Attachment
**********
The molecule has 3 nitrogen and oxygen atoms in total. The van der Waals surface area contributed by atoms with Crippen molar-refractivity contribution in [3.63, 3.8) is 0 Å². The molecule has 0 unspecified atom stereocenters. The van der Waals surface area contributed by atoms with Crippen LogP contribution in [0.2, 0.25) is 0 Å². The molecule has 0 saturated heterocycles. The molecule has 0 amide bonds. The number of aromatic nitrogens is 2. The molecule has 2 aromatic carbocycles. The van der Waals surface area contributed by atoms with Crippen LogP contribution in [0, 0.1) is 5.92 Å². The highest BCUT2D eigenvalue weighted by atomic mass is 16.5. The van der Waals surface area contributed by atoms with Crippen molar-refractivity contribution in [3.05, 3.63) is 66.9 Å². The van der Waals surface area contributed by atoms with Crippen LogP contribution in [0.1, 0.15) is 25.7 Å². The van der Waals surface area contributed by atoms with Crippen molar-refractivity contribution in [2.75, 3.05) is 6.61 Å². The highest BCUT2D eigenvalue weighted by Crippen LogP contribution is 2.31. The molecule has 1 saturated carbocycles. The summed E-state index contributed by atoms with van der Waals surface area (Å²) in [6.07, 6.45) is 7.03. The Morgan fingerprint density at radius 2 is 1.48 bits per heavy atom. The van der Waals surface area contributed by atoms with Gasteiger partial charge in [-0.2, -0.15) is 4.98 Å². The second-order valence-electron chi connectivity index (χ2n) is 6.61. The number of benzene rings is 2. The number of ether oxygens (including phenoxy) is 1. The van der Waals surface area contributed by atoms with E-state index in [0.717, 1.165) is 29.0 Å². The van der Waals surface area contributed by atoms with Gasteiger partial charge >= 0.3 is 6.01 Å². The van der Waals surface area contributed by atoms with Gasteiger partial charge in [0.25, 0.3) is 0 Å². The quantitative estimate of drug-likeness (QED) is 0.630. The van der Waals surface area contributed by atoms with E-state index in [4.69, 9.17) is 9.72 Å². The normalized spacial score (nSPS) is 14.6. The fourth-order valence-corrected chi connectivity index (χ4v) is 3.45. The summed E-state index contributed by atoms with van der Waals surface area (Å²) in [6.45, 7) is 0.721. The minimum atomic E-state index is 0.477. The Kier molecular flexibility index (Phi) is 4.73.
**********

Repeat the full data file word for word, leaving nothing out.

The molecule has 3 nitrogen and oxygen atoms in total. The van der Waals surface area contributed by atoms with Crippen molar-refractivity contribution in [3.63, 3.8) is 0 Å². The molecule has 0 unspecified atom stereocenters. The van der Waals surface area contributed by atoms with Crippen LogP contribution in [0.2, 0.25) is 0 Å². The molecule has 0 saturated heterocycles. The molecule has 0 amide bonds. The number of aromatic nitrogens is 2. The molecule has 2 aromatic carbocycles. The van der Waals surface area contributed by atoms with Crippen LogP contribution in [0, 0.1) is 5.92 Å². The highest BCUT2D eigenvalue weighted by atomic mass is 16.5. The van der Waals surface area contributed by atoms with Crippen molar-refractivity contribution in [3.05, 3.63) is 66.9 Å². The van der Waals surface area contributed by atoms with Crippen LogP contribution in [0.1, 0.15) is 25.7 Å². The van der Waals surface area contributed by atoms with Crippen molar-refractivity contribution in [2.75, 3.05) is 6.61 Å². The highest BCUT2D eigenvalue weighted by Crippen LogP contribution is 2.31. The molecule has 1 saturated carbocycles. The summed E-state index contributed by atoms with van der Waals surface area (Å²) in [6.07, 6.45) is 7.03. The Morgan fingerprint density at radius 2 is 1.48 bits per heavy atom. The van der Waals surface area contributed by atoms with Gasteiger partial charge in [-0.2, -0.15) is 4.98 Å². The second-order valence-electron chi connectivity index (χ2n) is 6.61. The number of benzene rings is 2. The number of ether oxygens (including phenoxy) is 1. The van der Waals surface area contributed by atoms with E-state index in [0.717, 1.165) is 29.0 Å². The van der Waals surface area contributed by atoms with Gasteiger partial charge >= 0.3 is 6.01 Å². The van der Waals surface area contributed by atoms with Gasteiger partial charge in [0.25, 0.3) is 0 Å². The quantitative estimate of drug-likeness (QED) is 0.630. The van der Waals surface area contributed by atoms with E-state index in [4.69, 9.17) is 9.72 Å². The normalized spacial score (nSPS) is 14.6. The fourth-order valence-corrected chi connectivity index (χ4v) is 3.45. The summed E-state index contributed by atoms with van der Waals surface area (Å²) in [6.45, 7) is 0.721. The minimum atomic E-state index is 0.477. The Kier molecular flexibility index (Phi) is 4.73.